In contrast, there were more beneficiaries among women aged 15 to 24 (+5.2%) and women aged 55 and over (+3.9%), while there was little change for women aged 25 to 54.
On a year-over-year basis, the number of beneficiaries continued to fall faster among women and men aged 15 to 24 (-7.8%) than among women and men aged 25 to 54 (-3.8%). At the same time, there were more beneficiaries among men aged 55 and over (+3.3%), the sixth consecutive increase on a year-over-year basis. For women in this age group, the number of beneficiaries was little changed compared with July 2013.
Employment Insurance claims
Claims estimates in June were impacted by where the last day of June 2014 fell in the calendar. Since June 30 was a Monday, some claims which might normally be received in the first week of July were received in June. Therefore, results should be interpreted with caution.
Following the impact of the calendar effect in June when claims rose sharply (+11.4%), the number of EI claims received in Canada fell 8.6% to 229,400 in July. The number of claims declined notably in Manitoba (-34.8%), British Columbia (-16.8%) and Ontario (-15.5%), offsetting most of the increases from the previous month.
Following two consecutive months of increases, there were fewer EI claims in Alberta (-7.8%).
At the same time, the number of claims increased notably in Newfoundland and Labrador, up 17.9% in July.
Beneficiaries receiving regular income benefits by province and territory, sex and age – Seasonally adjusted
Beneficiaries receiving regular income benefits by census metropolitan area – Seasonally adjusted
Note to readers
Regular Employment Insurance (EI) benefits are available to eligible individuals who lose their jobs and who are available for and able to work, but cannot find a job. To receive EI benefits, individuals must first submit a claim. The number of claims provides an indication of the number of people who could become beneficiaries.
There is always a certain proportion of unemployed people who do not qualify for benefits. Some unemployed people have not contributed to the program because they have not worked in the past 12 months or their employment is not insured. Other unemployed people have contributed to the program but do not meet the eligibility criteria, such as workers who left their job voluntarily or those who did not accumulate enough hours of work to receive benefits.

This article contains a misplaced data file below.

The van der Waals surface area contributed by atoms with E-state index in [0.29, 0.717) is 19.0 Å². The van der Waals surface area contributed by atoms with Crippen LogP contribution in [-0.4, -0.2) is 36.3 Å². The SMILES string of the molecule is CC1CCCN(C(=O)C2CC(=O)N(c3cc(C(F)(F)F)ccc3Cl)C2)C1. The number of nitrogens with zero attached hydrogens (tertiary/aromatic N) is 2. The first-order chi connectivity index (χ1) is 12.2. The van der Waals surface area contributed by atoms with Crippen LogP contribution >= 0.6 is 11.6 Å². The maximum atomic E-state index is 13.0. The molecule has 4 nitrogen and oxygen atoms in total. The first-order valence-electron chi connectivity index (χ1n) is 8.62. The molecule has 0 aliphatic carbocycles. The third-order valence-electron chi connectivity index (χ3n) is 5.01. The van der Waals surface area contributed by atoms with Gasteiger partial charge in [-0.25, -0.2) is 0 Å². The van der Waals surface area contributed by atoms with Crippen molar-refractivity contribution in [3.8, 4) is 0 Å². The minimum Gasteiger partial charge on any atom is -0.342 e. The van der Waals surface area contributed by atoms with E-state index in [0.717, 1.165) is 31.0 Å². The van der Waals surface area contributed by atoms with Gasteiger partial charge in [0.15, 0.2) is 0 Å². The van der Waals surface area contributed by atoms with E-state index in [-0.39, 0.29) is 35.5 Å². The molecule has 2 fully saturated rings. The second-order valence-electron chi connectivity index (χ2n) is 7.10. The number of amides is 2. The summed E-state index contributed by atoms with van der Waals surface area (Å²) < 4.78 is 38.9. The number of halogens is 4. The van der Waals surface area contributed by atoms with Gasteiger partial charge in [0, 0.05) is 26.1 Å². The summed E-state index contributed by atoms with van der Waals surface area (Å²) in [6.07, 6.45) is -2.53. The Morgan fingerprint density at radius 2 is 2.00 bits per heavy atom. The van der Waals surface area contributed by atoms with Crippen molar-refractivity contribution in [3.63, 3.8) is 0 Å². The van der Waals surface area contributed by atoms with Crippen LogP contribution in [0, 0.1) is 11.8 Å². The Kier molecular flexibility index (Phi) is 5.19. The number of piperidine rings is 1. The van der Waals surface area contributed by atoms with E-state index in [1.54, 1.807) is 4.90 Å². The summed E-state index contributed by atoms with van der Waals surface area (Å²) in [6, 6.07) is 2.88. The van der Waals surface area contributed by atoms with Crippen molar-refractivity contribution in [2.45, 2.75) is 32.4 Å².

All data in this release are seasonally adjusted. For more information on seasonal adjustment, see Seasonally adjusted data – Frequently asked questions.
EI statistics are produced from administrative data sources provided by Service Canada and Employment and Social Development Canada. These statistics may, from time to time, be affected by changes to the Employment Insurance Act or administrative procedures.
The number of regular EI beneficiaries and the number of claims received for the current and previous month are subject to revision.
The number of beneficiaries is a measure of all people who received EI benefits from July 13 to 19. This period coincides with the reference week of the Labour Force Survey (LFS). However, initial and renewal claims data are for the entire month.
EI statistics indicate the number of people who received EI benefits, and should not be confused with LFS data, which provide information on the total number of unemployed people.
Data tables are also now available online. From the Browse by key resource module of our website under Summary tables, choose Subject, then Labour.
Data on Employment Insurance for August will be released on October 23.
For more information, contact us (toll-free 1-800-263-1136; 514-283-8300; email@example.com).
To enquire about the concepts, methods or data quality of this release, contact May Roos (613-951-6014; firstname.lastname@example.org), Labour Statistics Division.